Crucial CCTV footage in the case of a swim teacher who allegedly sexually assaulted nine young girls has been lost after the files became corrupted, a court has heard.
Kyle James Henk Daniels, 22, is facing a five-week trial over 26 charges relating to the alleged sexual assault of nine girls aged between six and 11 at Mosman Swim Centre, on Sydney’s lower north shore.
The jury heard the opening address from Crown Prosecutor Karl Prince on Thursday in which he outlined the case against Daniels.
Mr Prince told Downing Centre District Court that some vital footage from CCTV five cameras overlooking the pool had been lost because the files ‘became corrupted’.
He maintained however that ‘there was nothing accidental or clumsy about’ Daniels’ actions and alleged the young coach had a ‘sexual interest’ in ‘female swim students aged between five and 10.’
Crucial CCTV footage in the case against swimming teacher Kyle James Henk Daniels (right) who allegedly sexually assaulted nine young girls has been lost after the files were corrupted, a court has heard
Kyle James Henk Daniels, 22, is facing a five-week trial over 26 charges relating to the alleged sexual assault of nine girls aged between six and 11 at Mosman Swim Centre (pictured), on Sydney’s lower north shore
Mr Prince told the court that when police requested the Mosman Swim Centre hand over CCTV footage of Daniels’ lesson with one of the alleged victims, they received only ‘portions’.
‘There are five cameras pointed at the pool and continuously recording. After police became aware of the complaints, a request was sent to the swim centre for all of the CCTV from the 9th of February and 14th of February ,’ Mr Prince told the court.
‘When they [police] requested the CCTV all they received was portions from both days.
‘We don’t have CCTV footage of the lessons where the alleged assault occurred.’
Mr Prince explained that part of this had to do with the ‘files becoming corrupted’.
Daniels’ defence barrister Leslie Nicholls also gave his opening on Thursday morning and identified for the jury what he called ‘some of the issues’ with the Crown case.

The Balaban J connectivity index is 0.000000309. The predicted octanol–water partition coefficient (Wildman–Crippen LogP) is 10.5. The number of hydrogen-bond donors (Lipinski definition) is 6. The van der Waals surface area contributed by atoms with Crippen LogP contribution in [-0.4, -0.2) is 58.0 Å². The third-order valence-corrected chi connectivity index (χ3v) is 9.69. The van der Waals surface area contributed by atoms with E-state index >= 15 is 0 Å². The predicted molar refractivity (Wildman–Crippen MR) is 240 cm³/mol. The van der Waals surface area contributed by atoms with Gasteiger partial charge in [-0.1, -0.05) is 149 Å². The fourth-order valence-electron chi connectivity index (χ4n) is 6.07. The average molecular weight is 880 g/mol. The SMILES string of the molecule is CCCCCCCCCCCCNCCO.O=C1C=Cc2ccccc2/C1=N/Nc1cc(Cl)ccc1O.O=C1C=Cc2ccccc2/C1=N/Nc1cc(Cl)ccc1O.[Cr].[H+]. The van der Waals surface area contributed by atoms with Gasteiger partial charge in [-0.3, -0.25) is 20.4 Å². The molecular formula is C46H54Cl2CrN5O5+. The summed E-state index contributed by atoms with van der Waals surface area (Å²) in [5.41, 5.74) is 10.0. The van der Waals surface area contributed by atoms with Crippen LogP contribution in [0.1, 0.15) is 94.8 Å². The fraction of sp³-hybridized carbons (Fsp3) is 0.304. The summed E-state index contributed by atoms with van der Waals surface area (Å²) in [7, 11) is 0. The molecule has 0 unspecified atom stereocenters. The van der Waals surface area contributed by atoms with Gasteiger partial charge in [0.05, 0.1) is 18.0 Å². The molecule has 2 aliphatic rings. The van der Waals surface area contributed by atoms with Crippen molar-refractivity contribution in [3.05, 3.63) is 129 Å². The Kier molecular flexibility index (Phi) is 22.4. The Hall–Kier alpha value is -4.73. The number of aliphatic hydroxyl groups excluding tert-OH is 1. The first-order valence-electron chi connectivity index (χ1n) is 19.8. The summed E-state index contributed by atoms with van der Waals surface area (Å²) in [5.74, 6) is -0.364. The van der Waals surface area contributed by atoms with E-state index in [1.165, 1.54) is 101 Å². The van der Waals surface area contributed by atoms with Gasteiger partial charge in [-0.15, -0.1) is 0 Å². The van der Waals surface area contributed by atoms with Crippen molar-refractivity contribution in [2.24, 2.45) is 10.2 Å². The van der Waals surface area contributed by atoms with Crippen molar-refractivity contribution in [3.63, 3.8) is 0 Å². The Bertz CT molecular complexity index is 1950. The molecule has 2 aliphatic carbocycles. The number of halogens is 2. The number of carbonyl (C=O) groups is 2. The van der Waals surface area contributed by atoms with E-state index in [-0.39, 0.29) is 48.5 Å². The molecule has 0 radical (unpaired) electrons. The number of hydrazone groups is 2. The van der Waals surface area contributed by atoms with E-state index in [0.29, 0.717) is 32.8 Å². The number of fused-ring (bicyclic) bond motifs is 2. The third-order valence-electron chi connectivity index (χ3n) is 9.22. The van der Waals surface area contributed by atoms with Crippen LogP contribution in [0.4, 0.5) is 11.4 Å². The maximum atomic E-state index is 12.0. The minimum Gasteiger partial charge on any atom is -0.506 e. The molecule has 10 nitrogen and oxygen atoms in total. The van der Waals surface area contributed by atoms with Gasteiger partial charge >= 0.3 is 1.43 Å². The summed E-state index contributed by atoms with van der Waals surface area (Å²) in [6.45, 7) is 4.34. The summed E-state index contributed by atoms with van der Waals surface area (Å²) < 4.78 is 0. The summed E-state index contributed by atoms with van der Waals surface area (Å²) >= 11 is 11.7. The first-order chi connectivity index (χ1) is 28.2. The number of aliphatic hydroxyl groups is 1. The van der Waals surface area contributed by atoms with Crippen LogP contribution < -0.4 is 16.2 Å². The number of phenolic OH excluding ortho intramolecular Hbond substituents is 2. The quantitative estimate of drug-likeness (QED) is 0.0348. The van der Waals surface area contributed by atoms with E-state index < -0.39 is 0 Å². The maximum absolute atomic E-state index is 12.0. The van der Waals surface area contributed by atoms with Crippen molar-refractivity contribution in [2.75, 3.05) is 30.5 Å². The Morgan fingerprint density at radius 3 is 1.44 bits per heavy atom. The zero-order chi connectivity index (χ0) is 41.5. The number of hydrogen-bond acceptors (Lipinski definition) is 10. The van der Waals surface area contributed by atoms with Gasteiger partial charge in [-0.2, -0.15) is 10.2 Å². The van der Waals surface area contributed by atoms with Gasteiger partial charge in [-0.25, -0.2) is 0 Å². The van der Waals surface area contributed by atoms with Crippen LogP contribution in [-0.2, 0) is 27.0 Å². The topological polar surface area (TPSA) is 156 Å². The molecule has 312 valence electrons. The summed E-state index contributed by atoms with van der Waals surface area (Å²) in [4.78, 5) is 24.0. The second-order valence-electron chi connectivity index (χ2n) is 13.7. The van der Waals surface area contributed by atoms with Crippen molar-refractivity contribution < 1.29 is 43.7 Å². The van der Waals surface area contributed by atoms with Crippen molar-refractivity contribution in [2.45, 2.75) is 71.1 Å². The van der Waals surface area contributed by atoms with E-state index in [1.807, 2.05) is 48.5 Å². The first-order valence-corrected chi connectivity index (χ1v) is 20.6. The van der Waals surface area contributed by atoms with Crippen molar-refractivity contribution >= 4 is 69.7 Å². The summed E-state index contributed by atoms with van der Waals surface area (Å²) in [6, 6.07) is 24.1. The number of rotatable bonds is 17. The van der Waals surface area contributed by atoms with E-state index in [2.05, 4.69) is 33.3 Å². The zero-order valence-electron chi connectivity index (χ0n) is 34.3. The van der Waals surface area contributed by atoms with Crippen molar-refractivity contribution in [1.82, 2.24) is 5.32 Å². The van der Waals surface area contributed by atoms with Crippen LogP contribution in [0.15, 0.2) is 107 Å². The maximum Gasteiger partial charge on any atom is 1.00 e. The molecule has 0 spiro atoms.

Daniels is alleged to have sexually assaulted nine young girls between 2018 and 2019
Mr Nicholls told the jury that one of the young alleged victims was already aware when interviewed by police of CCTV that related to his alleged offences.
He claimed that the influence of the police officer in charge of the case and media had impacted their evidence and the overall case against Daniels.
At the time of one of the alleged offences by Daniels, Mr Nicholls said the girl’s father was sitting just ‘one to two metres away’ on the pool deck.
The court heard that after Daniels’ arrest was publicised in the media, the parents of one girl at the swim school sat her down and asked ‘if anything had ever happened [to her]?’.
The girl and her brother, who also took lessons at the swim centre, said ‘no’, but a few weeks later while out with her father she looked uncomfortable and he quizzed her again.
‘She was in the car and her father asked her if anything was bugging her. She said “it was a bit weird”,’ Mr Prince told the court.
Crown Prosecutor Karl Prince told the court that when police requested the Mosman Swim Centre hand over CCTV footage of Daniels’ lesson with one of the alleged victims, they received only ‘portions’ (Daniels is pictured leaving Downing Centre District Court with his parents James and Janine on Tuesday)
‘She told her mother that during a lesson he [Daniels] put his fingers inside her swimmers.’
Mr Prince told the court that the accounts of all the young girls were consistent when it came to what Daniels had allegedly done to them.
‘The allegations are so similar in what they allege against the accused that it makes it more likely that each is telling the truth,’ he said.
‘The Crown case is that there is simply no coincidence. Instead, the only explanation is that the accused acted in a similar way to each of the complainants and therefore what each of the complainants is saying is true.
‘The Crown case is the accused has a tendency to have a particular state of mind – that state of mind is a sexual interest in female swim school students between five and 10 years old.
‘[And that] he opportunistically engaged in sexual conduct with female swim school students between five and 10 while he is teaching those students and they are under his care and authority.’
The trial continues before Judge Kara Shead.
Source: Daily Mail Australia | World News